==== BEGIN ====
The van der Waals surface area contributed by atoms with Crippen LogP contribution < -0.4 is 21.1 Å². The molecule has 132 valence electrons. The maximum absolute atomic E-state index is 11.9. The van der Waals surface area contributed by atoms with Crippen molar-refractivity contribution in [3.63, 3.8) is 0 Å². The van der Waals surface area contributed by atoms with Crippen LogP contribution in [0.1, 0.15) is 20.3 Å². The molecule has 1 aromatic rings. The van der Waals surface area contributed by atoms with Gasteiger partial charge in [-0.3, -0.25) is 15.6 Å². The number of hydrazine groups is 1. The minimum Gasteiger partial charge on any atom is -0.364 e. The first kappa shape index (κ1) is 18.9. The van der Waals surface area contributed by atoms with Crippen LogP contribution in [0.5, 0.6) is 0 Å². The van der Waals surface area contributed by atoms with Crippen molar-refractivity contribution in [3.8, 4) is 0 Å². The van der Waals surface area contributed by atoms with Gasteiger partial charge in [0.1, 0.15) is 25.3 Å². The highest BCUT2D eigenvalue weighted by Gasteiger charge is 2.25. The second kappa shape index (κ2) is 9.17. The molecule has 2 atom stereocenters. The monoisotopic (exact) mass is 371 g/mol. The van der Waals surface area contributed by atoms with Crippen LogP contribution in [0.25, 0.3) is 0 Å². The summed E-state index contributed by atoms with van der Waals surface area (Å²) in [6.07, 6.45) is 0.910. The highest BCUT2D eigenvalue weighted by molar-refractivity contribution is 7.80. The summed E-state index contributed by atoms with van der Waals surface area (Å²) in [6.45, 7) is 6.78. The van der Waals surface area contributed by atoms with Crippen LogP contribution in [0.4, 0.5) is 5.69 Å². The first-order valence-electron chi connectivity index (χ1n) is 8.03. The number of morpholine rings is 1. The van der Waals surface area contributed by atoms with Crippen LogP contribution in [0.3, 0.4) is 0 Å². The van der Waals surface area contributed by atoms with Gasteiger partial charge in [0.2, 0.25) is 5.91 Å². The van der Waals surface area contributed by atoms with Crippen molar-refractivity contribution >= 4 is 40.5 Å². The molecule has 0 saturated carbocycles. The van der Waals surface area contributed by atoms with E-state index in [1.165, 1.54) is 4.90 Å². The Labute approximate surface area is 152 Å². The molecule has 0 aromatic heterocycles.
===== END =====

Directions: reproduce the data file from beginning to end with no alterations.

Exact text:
The van der Waals surface area contributed by atoms with Crippen LogP contribution < -0.4 is 21.1 Å². The molecule has 132 valence electrons. The maximum absolute atomic E-state index is 11.9. The van der Waals surface area contributed by atoms with Crippen molar-refractivity contribution in [3.63, 3.8) is 0 Å². The van der Waals surface area contributed by atoms with Crippen LogP contribution in [0.1, 0.15) is 20.3 Å². The molecule has 1 aromatic rings. The van der Waals surface area contributed by atoms with Gasteiger partial charge in [-0.3, -0.25) is 15.6 Å². The number of hydrazine groups is 1. The minimum Gasteiger partial charge on any atom is -0.364 e. The first kappa shape index (κ1) is 18.9. The van der Waals surface area contributed by atoms with Crippen LogP contribution in [0.5, 0.6) is 0 Å². The van der Waals surface area contributed by atoms with Crippen molar-refractivity contribution in [3.8, 4) is 0 Å². The van der Waals surface area contributed by atoms with Gasteiger partial charge in [0.1, 0.15) is 25.3 Å². The highest BCUT2D eigenvalue weighted by Gasteiger charge is 2.25. The second kappa shape index (κ2) is 9.17. The molecule has 2 atom stereocenters. The monoisotopic (exact) mass is 371 g/mol. The van der Waals surface area contributed by atoms with Crippen LogP contribution in [0.25, 0.3) is 0 Å². The summed E-state index contributed by atoms with van der Waals surface area (Å²) in [6.07, 6.45) is 0.910. The highest BCUT2D eigenvalue weighted by molar-refractivity contribution is 7.80. The summed E-state index contributed by atoms with van der Waals surface area (Å²) in [6.45, 7) is 6.78. The van der Waals surface area contributed by atoms with Crippen LogP contribution in [0.4, 0.5) is 5.69 Å². The first-order valence-electron chi connectivity index (χ1n) is 8.03. The number of morpholine rings is 1. The van der Waals surface area contributed by atoms with Crippen LogP contribution in [0.3, 0.4) is 0 Å². The van der Waals surface area contributed by atoms with Gasteiger partial charge in [0.2, 0.25) is 5.91 Å². The van der Waals surface area contributed by atoms with Crippen molar-refractivity contribution >= 4 is 40.5 Å². The molecule has 0 saturated carbocycles. The van der Waals surface area contributed by atoms with E-state index in [1.165, 1.54) is 4.90 Å². The Labute approximate surface area is 152 Å². The molecule has 0 aromatic heterocycles.